For many homebuyers, a picture-perfect, move-in ready home is the dream. For others, a project house they can get for a discount and then put their personal stamp on is too good to pass up. The problem with many of these “project houses,” though: coming up with the money to complete the projects.
One you’re depleted your savings to gather the funds for your down payment and closing costs, there may not be much left over to knock down that wall between the kitchen and living room, redo the counters and cabinets, and put in new hardwood flooring. Add in the costs of new furniture and hiring movers, and it could be years before you’re finally ready to make those improvements.
This is where a home renovation loan can help.
What is a home renovation loan?
Although they are growing in popularity, home renovation loans are not anywhere near as prevalent as FHA loans for first-time buyers. “According to the Mortgage Bankers Association (MBA), first-time home buyers account for more than 75 percent of FHA home purchases,” said FHA Handbook.
But maybe they should be.
After all, a home renovation loan can scratch a few different itches:
1. It feeds into that tempting renovation craze, offering an opportunity to redo a home with funds that are tied into your loan.
2. It allows buyers who can’t afford a move-in home, or who are making offers and losing out on those homes, to purchase something that is likely more affordable.
3. It gives buyers a chance to build equity quickly.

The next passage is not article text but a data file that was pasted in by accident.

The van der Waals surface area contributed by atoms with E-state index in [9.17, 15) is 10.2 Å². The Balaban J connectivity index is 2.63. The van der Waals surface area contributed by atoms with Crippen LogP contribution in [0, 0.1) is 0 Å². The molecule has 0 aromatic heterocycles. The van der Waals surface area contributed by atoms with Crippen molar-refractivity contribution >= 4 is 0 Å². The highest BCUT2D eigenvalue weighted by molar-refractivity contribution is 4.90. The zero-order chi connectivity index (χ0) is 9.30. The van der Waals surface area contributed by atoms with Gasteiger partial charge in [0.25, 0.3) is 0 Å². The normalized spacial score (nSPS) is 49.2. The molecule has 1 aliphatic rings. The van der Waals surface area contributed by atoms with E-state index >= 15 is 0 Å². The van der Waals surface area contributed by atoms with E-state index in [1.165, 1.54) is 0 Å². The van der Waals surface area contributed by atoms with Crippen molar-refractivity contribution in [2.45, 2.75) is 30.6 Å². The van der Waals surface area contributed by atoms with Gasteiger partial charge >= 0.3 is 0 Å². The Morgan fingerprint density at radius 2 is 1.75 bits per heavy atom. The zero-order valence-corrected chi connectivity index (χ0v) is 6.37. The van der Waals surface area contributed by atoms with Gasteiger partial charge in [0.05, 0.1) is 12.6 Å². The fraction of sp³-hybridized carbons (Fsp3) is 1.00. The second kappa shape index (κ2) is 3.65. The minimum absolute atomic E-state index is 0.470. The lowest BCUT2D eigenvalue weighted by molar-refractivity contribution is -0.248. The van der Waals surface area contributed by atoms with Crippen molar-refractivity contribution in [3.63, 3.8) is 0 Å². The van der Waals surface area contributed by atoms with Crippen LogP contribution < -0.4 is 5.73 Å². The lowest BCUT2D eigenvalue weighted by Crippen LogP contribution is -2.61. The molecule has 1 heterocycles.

Here’s how it works. Renovation loans bundle funds for the home purchase and renovation. There are a few different options from which to choose. Here are the most popular:
Fannie Mae’s HomeStyle Renovation loan—”The Fannie Mae HomeStyle loan is a single-close loan that includes the cost of home repairs in the overall loan amount,” said ValuePenguin. “This loan can be used for repairs that an appraiser requires, or for changes the homeowner wants to make, and it can be used to pay for both structural and cosmetic repairs.”
The Fannie Mae HomeStyle Renovation mortgage requires a 5% down payment and is open to investors, as well. “With a down payment of less than 25%, you’ll need a credit score of at least 680,” said Interest.com. “If your debt-to-income ratio is higher than 36% but less than or equal to 45%, your credit score needs to be 700 or higher.” The funds can be used for repairs, renovations, or energy improvements. “The only restriction is that the changes must be permanently affixed to the property and add value.”
FHA 203(k)—Similar to the HomeStyle loan, this option is government-backed and has lower credit score requirements. Keep in mind that FHA loans require mortgage insurance premiums if you have less than a 20% down payment, which can raise your monthly payment. The FHA also requires the borrower to pay an upfront fee, which will make your initial out-of-pocket costs higher.
There are two different FHA 203(k) loan options:
• Full Loan—The Full Loan “is intended for a primary residence that needs serious or significant repairs.”
• Streamline Loan—This can be used for smaller repairs and caps out at $35,000.
FHA’s 203(k) loan “requires a minimum credit score of 500 with a down payment of at least 10%; a credit score of 580 or higher allows a down payment of 3.5%,” said MarketWatch. “These loans can’t be used for work that the FHA deems a luxury, such as installing a swimming pool.”